Eivind Dahl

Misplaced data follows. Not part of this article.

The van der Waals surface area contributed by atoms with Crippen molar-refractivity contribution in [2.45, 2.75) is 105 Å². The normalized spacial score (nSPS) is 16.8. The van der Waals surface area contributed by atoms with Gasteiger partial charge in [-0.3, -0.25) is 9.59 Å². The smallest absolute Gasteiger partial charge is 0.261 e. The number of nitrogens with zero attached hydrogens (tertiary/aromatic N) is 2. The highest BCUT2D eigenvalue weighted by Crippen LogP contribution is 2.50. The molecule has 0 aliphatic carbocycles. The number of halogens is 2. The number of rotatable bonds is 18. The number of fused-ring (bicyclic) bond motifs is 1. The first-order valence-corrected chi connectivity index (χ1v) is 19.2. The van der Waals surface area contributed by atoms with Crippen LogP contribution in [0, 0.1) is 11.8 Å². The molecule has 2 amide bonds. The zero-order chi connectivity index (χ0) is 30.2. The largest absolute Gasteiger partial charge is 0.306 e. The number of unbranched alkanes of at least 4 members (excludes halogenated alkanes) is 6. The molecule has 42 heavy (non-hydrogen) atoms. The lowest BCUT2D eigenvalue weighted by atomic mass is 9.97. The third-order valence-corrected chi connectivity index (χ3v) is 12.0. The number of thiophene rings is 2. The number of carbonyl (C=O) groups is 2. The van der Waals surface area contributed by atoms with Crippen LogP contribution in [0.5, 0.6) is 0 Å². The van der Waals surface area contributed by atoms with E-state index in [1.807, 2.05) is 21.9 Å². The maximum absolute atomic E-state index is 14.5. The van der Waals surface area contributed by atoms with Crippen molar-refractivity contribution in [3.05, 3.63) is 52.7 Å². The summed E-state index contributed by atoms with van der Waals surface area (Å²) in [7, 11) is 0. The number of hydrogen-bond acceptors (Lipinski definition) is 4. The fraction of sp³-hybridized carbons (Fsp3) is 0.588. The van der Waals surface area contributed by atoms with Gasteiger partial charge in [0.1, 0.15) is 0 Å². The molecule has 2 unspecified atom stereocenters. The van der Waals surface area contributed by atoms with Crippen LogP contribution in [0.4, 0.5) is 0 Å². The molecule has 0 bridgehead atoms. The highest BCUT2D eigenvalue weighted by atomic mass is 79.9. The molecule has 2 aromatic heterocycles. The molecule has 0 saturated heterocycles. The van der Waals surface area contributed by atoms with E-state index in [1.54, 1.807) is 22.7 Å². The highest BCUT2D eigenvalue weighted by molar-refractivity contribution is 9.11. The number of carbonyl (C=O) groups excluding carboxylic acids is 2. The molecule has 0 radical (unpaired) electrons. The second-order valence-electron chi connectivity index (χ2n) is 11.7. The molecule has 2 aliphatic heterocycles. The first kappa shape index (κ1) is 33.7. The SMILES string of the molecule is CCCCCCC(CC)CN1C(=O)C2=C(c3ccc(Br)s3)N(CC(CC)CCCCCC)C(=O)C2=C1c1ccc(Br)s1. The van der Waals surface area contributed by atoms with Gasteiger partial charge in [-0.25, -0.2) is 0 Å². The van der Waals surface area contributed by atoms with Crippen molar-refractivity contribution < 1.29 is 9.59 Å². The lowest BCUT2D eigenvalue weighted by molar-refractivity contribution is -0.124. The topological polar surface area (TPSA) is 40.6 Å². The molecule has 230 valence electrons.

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 Mar17 accepted Which functor does the projective space represent? Mar17 comment Which functor does the projective space represent? Thank you! Another good answer. Hard to know which one to pick, but I think I'll go for this one because it is closer to the generality I asked for. I also found this treated in a set of notes by Strickland on formal schemes. Mar16 comment Which functor does the projective space represent? Thank you! I agree charts might not be all too great for understanding projective spaces, but the first thing I really understood and liked was the projective line, patched together by pieces of $k[t]$. It makes it clear to me why a meromorphic function on $X$ is the same thing as a morphism $X\to\mathbb{P}^1$. This complements nicely the notion of a regular function as a morphism $X\to\mathbb{A}^1$. If I was able to see from the definition of $\mathbb{P}^I$, that this was the case I would be every happy. At least you've told me what I need to stare at until it makes sense :-) Mar16 revised Which functor does the projective space represent? edited title Mar16 asked Which functor does the projective space represent? Feb23 awarded Nice Question Feb19 awarded Nice Answer Nov20 comment cup products and smash products Ok, I have no Idea what this question is actually asking anymore, but I'm glad you managed to find a satisfactory answer for yourself. Nov18 revised cup products and smash products added 16 characters in body Nov18 answered cup products and smash products Oct14 comment What's $F'(x)$ if $F(x) = \int_a^{g(x)} H(x,t) dt$? This is probably the favourite answer I've read on Stackexchange yet :-) So unbelievably natural, thank you! Aug19 comment Why is one “$\infty$” number enough for complex numbers? I'd love it if that downvote came with a comment. Aug10 comment False proof of $H_0 ( X) = 0$ That's it, Matt :-) Jul29 awarded Yearling Jul18 comment intersection of two affine open sets of a scheme Is the union of the $U,V$ off the mark here? A lower bound would be the open set. Am I missing something? Jul5 comment What happens geometrically when the Jacobson radical is non-zero? Well I think that answers my question pretty well to be honest. So thanks! Jun19 revised What happens geometrically when the Jacobson radical is non-zero? deleted 4 characters in body Jun19 revised What happens geometrically when the Jacobson radical is non-zero? added 2 characters in body; added 20 characters in body; deleted 21 characters in body Jun18 revised What happens geometrically when the Jacobson radical is non-zero? added 100 characters in body; added 9 characters in body; added 71 characters in body Jun18 revised What happens geometrically when the Jacobson radical is non-zero? added 135 characters in body; edited title